1914 Gibson A-Style Carved-Top Mandolin

I've worked on a lot of nice old Gibson mandos and this one, like the rest, is a joy to play now that the work is done. It's a pumpkin-colored model with only "A-" on its label, meaning it's a base model of the type with binding only on the top edge and very plain appointments otherwise. The top is carved spruce and the back and sides are solid birch. The neck is mahogany and the fretboard is stained maple rather than ebony, though the bridge and headstock veneer are ebony.

This came in rather good shape, though the top is/was sunken on the treble side a bit, a seam was sprung on the back, and it had a mix of fret sizes on a warped neck which made it rather unplayable. I tidied all that up and the worst bit of it was doing the board level/refret as the stained-maple board was both mealy and very dry so it was very, very chip-prone. It all turned-out well, however, and I think the customer who owns this is going to be surprised at the dramatic difference with it now playing like a hot-rod with on-the-dot action and modern, comfortable frets.

Amazingly, the instrument is totally original except for the decal on the top and the new frets.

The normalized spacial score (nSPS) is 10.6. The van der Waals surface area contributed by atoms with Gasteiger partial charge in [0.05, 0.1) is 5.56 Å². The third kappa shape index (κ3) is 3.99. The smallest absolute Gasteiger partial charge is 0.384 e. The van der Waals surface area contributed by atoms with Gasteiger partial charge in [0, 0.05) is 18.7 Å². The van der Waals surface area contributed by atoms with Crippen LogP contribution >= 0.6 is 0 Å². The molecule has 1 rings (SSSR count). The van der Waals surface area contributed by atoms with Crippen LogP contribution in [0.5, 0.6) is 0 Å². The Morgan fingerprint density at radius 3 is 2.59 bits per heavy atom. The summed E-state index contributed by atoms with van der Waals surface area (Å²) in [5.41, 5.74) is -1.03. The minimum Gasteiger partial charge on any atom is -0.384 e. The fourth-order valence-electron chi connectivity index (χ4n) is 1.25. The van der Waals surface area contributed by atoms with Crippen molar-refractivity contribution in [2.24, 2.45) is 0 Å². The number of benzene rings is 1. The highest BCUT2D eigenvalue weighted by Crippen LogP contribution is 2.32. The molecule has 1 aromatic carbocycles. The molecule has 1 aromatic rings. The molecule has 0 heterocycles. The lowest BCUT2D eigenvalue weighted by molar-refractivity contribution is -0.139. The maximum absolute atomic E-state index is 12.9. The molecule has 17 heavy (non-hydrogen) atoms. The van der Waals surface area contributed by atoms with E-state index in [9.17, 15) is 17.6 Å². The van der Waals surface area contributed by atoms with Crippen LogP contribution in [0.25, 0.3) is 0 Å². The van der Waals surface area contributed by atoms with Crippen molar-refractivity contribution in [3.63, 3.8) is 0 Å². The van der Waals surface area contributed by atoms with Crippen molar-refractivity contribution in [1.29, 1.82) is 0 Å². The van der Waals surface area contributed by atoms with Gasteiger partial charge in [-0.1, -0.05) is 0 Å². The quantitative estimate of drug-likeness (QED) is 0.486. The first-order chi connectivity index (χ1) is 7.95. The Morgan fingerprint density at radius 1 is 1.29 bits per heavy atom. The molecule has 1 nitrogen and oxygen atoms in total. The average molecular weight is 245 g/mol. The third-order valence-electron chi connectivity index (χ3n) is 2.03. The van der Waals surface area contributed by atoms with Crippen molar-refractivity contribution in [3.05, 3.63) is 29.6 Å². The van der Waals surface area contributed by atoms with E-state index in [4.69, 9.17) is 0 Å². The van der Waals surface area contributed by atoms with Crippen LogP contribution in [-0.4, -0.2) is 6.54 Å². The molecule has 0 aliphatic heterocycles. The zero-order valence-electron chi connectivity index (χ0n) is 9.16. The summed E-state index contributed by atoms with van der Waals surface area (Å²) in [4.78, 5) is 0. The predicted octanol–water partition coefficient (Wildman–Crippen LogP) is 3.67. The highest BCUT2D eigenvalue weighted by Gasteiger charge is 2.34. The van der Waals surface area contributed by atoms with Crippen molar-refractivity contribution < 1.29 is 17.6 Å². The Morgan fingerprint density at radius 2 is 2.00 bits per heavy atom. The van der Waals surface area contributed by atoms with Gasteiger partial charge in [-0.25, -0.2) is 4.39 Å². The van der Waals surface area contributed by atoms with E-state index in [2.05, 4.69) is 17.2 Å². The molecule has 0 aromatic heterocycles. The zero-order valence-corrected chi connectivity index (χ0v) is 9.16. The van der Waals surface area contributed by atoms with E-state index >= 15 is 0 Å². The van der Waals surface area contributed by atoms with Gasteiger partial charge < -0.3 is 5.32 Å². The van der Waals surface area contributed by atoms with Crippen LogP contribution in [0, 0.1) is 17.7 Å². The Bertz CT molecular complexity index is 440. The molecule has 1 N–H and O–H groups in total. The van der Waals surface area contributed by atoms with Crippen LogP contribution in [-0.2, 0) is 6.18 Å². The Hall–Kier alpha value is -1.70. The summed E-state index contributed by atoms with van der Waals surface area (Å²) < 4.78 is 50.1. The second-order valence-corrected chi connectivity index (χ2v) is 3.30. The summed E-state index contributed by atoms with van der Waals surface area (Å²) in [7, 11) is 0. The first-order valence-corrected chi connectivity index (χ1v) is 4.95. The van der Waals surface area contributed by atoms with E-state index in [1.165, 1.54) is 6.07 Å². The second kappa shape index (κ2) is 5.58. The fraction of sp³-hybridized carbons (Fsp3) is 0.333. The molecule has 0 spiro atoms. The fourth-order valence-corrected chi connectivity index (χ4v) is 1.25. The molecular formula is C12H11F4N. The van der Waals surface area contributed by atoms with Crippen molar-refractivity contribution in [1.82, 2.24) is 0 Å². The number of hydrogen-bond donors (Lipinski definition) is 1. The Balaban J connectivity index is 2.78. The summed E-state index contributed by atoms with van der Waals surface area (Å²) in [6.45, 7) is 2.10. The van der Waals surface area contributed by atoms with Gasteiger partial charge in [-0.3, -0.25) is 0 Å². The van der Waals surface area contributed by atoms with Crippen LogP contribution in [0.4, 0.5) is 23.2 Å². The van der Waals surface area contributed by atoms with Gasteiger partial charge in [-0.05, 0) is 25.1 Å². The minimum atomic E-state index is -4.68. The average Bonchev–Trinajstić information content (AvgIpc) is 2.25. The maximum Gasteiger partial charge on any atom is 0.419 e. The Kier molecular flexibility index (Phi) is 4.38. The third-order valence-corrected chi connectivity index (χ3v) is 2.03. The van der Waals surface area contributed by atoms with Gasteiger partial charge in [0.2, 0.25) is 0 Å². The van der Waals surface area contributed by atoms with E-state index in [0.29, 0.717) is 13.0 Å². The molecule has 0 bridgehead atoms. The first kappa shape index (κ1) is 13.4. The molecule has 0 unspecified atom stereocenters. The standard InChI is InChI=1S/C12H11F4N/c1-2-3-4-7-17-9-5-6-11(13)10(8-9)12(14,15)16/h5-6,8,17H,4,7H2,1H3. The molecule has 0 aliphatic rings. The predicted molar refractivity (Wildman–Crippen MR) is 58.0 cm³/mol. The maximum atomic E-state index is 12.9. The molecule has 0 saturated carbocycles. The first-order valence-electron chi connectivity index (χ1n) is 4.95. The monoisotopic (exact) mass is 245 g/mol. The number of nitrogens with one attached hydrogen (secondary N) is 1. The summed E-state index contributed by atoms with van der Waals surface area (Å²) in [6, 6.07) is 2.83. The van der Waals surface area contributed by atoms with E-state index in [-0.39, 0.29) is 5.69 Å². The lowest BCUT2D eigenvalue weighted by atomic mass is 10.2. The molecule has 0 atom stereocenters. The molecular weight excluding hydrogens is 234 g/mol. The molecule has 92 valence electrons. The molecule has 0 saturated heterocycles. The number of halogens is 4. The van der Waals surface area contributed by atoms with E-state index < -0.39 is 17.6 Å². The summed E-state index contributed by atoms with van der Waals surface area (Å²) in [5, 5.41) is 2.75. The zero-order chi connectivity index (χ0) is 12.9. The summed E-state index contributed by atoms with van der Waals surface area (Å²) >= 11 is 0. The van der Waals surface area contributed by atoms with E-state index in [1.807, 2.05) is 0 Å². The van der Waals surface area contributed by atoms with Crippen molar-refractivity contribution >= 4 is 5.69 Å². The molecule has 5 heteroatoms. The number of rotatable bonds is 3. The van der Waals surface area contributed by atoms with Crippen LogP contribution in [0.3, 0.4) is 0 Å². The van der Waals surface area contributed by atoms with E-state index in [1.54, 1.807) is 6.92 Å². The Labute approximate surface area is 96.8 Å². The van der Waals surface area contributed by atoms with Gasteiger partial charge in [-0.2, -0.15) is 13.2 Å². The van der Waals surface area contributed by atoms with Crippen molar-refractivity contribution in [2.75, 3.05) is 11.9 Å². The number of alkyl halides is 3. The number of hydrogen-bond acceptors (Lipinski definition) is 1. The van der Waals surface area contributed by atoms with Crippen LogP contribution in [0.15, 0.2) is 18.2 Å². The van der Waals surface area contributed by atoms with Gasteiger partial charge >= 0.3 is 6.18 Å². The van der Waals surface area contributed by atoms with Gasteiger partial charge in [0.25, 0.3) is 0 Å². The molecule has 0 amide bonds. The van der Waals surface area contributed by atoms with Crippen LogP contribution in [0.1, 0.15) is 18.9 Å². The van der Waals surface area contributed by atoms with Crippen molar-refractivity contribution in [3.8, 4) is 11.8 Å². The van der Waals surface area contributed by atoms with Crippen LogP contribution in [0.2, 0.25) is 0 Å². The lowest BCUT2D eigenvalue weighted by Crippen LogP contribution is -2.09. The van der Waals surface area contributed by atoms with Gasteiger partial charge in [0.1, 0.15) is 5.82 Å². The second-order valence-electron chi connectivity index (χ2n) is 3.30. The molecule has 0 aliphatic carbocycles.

I actually prefer the look of the "paddle" headstock to the more-coveted "snakehead" shape. The nut is bone and original.

You can see a few areas on the board where it chipped-out during leveling and I've had to patch it up. Stained maple gets really wonky over time when it was "ebonized" when first-built. Despite doing a great job leveling/dressing the board, as soon as frets were squeezed in a small amount of mayhem occurred with the board wanting to chip from the pressure (yes, I enlarged the slots to avoid this).

The original celluloid pickguard has gotten a bit wobbly but still functions well.

The original bridge is non-adjustable but the saddles are actually drop-in so I was able to height-adjust a couple of them via shims to get them in better spec. Action is 1/16" overall and a hair under on the treble side.

A bit of foam mutes the string-end overtones under the nice old tail cover.

This one has a nice, one-piece back.

The original tuners were a bear to use before some lube cleaned them right up.

The original adjustable bracket is working strong after all these years...

1 comment:

Bruce Calder said...

What a sweety. Good for another 97 years!